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309 Instruments in Young Hands Testify to Power of Encouragement

November 18, 2002|Janet Wilson | Times Staff Writer

All the children were above average in Newport Beach on Sunday. Perfect, in fact, to their adoring audience.

Three hundred and nine violins, cellos and violas strong, they bowed and plucked in the afternoon sunlight, sending ribbon candies of sound through the big auditorium at St. Andrew's Presbyterian Church.

Ages 6 to 17, they arrived in their parents' SUVs and sedans from across Orange County for the 32nd Suzuki Festival Concert.

Shinichi Suzuki pioneered a new form of music lesson in Japan 60 years ago, stressing that no child is mediocre and that talent is learned. He believed that, like speech, music could best be learned through intensive listening to and memorization of that "mother tongue." Nurturing and encouragement are as important as learning to read music.

There was plenty of encouragement Sunday.

Chris Lee, 42, of Irvine smiled at his daughter Michelle, 6, as they checked for her nametag.

"We'll do 'Twinkie, Twinkie' today," he announced.

"I'm not a twinkie!" retorted Michelle, clad in a long, white dress, fancy shoes and a bow floating in her hair. "I'm doing my recital. I'm playing 'Twinkle, Twinkle, Little Star'!"

Inside, teachers moved like maternal muses, herding groups of youngsters on and off the stage. All the works were short, and enthusiastically received in spite of the occasional tin note.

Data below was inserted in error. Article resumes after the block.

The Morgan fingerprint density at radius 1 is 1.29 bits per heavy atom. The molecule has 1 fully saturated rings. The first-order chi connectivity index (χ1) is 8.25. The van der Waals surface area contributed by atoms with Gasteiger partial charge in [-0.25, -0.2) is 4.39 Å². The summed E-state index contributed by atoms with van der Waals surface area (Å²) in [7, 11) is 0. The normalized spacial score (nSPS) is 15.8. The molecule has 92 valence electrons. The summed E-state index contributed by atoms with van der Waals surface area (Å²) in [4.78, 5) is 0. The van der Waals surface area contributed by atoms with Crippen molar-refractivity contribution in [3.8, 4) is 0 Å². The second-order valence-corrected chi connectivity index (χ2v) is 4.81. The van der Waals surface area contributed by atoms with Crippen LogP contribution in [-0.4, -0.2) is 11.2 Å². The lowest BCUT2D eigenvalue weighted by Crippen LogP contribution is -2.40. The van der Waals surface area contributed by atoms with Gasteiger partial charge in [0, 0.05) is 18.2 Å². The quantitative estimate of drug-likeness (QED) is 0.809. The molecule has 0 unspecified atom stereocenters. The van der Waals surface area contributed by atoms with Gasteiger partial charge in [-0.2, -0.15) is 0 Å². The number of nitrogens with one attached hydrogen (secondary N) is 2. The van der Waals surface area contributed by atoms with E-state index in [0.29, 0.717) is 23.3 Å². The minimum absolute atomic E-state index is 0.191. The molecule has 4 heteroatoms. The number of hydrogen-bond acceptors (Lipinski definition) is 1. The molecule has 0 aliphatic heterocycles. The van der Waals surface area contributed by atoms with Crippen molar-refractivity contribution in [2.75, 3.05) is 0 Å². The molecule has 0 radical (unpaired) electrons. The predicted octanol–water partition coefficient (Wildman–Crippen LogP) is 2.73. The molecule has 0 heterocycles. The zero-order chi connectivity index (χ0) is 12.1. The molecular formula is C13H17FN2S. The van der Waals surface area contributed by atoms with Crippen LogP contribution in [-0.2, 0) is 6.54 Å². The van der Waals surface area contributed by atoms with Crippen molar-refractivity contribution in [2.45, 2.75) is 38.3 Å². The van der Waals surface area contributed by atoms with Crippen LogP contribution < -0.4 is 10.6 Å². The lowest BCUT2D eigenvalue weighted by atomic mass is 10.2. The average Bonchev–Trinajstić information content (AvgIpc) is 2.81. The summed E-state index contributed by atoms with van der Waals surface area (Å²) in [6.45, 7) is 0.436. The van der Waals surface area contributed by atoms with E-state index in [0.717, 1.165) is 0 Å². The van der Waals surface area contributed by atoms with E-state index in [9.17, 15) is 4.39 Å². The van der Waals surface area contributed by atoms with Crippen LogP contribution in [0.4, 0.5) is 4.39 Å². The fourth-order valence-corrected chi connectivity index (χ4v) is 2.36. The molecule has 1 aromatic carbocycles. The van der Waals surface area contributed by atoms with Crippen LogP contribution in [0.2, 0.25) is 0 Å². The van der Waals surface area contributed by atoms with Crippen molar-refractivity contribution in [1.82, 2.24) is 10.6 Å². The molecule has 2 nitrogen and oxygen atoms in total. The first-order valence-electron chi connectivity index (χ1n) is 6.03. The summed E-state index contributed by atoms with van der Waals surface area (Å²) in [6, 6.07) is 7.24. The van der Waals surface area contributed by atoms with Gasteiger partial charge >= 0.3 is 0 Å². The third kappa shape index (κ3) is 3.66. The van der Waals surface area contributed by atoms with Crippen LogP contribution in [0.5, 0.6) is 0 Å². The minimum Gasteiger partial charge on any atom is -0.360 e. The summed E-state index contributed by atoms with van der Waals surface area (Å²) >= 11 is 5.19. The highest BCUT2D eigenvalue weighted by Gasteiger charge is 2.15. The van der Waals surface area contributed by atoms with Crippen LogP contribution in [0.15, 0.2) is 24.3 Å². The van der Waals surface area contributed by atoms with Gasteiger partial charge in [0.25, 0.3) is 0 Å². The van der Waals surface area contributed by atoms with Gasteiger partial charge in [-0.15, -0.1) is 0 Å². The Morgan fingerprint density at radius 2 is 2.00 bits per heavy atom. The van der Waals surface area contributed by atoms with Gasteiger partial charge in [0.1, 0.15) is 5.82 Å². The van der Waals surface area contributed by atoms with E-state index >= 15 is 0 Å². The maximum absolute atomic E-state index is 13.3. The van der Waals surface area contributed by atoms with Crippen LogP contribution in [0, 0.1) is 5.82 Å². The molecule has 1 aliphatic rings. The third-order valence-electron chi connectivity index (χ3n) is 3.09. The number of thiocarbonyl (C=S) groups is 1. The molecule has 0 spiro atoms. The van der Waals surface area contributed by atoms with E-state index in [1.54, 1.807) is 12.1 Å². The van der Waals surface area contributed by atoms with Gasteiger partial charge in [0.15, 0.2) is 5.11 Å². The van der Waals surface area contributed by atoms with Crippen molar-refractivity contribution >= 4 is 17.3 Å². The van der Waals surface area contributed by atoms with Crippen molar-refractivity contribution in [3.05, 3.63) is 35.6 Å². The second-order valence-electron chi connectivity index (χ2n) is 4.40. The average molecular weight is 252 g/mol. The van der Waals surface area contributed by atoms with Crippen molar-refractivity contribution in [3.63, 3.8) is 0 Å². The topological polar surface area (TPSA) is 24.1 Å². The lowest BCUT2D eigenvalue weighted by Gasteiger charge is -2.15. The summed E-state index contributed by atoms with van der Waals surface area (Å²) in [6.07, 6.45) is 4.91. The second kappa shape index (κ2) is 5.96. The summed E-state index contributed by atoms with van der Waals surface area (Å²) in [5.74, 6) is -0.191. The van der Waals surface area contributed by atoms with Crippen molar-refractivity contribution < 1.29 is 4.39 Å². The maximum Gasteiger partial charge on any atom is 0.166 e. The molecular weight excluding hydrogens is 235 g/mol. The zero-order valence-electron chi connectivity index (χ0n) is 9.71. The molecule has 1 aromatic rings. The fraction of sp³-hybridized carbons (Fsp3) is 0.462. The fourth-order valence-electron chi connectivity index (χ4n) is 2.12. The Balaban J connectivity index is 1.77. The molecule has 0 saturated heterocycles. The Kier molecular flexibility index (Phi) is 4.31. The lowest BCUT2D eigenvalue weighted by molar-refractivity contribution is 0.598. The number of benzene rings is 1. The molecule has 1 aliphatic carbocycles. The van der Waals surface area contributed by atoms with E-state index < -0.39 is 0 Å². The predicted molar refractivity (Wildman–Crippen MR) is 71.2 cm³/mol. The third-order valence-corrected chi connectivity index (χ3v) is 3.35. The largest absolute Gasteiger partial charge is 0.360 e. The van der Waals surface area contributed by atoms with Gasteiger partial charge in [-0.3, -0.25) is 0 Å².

"Mommy, how do I know when do I go?" Peter Debannah, 10, whispered nervously, adjusting his red tie. After a 40-minute wait, it was his turn, and his mom waved proudly as he strode confidently onstage.

One row up, Phyllis Streed, 72, in town from Minnesota, couldn't stop beaming as her granddaughter, Greta Streed, played Mozart on the cello.

"My only grandchild. Special, huh?" she said. Tapping her toe in time to the music, she said, "I love orchestra; I'll take it over band any day."

To her right, Kurt Richardson wore out his hands clapping as his older son, Dylan, 10, finished playing Vivaldi's Concerto in A minor.

"It's a difficult piece. I saw the smile on his face when he finished. I think he nailed it. All the lessons, all the time practicing, the times he didn't want to play -- this is the payoff, right here. You can't help but be proud."

Toward the end, all the young musicians gathered for the finale. Six-year-olds clutching violins barely bigger than Barbie dolls bumped their way shyly onto the stage.

Michelle Lee was front and center in her white dress, her bow raised at attention.

What is the sound of 309 instruments playing "Twinkle, Twinkle, Little Star"?

Joy. Loud and pure.

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